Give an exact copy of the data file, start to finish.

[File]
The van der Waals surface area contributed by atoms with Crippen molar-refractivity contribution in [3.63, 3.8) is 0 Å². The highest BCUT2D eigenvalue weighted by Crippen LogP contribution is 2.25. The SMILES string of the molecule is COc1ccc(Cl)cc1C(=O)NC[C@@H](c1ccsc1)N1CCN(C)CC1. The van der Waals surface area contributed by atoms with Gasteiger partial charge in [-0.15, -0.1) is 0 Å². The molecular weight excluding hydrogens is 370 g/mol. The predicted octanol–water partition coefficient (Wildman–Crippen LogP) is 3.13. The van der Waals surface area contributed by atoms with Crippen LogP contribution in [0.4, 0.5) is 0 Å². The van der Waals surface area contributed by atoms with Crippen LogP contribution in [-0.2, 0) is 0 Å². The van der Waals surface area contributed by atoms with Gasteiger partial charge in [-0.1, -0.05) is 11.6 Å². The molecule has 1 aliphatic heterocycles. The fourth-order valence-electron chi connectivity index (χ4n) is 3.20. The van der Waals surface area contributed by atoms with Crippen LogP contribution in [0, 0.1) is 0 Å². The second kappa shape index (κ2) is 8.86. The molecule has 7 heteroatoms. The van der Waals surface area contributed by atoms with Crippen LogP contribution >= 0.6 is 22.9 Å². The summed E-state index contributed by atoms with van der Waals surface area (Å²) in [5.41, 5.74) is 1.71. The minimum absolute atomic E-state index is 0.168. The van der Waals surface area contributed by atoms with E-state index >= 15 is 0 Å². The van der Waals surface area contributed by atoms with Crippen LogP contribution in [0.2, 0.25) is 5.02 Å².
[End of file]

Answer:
The van der Waals surface area contributed by atoms with Crippen molar-refractivity contribution in [3.63, 3.8) is 0 Å². The highest BCUT2D eigenvalue weighted by Crippen LogP contribution is 2.25. The SMILES string of the molecule is COc1ccc(Cl)cc1C(=O)NC[C@@H](c1ccsc1)N1CCN(C)CC1. The van der Waals surface area contributed by atoms with Gasteiger partial charge in [-0.15, -0.1) is 0 Å². The molecular weight excluding hydrogens is 370 g/mol. The predicted octanol–water partition coefficient (Wildman–Crippen LogP) is 3.13. The van der Waals surface area contributed by atoms with Crippen LogP contribution in [0.4, 0.5) is 0 Å². The van der Waals surface area contributed by atoms with Crippen LogP contribution in [-0.2, 0) is 0 Å². The van der Waals surface area contributed by atoms with Gasteiger partial charge in [-0.1, -0.05) is 11.6 Å². The molecule has 1 aliphatic heterocycles. The fourth-order valence-electron chi connectivity index (χ4n) is 3.20. The van der Waals surface area contributed by atoms with Crippen LogP contribution in [0, 0.1) is 0 Å². The second kappa shape index (κ2) is 8.86. The molecule has 7 heteroatoms. The van der Waals surface area contributed by atoms with Crippen LogP contribution >= 0.6 is 22.9 Å². The summed E-state index contributed by atoms with van der Waals surface area (Å²) in [5.41, 5.74) is 1.71. The minimum absolute atomic E-state index is 0.168. The van der Waals surface area contributed by atoms with E-state index >= 15 is 0 Å². The van der Waals surface area contributed by atoms with Crippen LogP contribution in [0.2, 0.25) is 5.02 Å².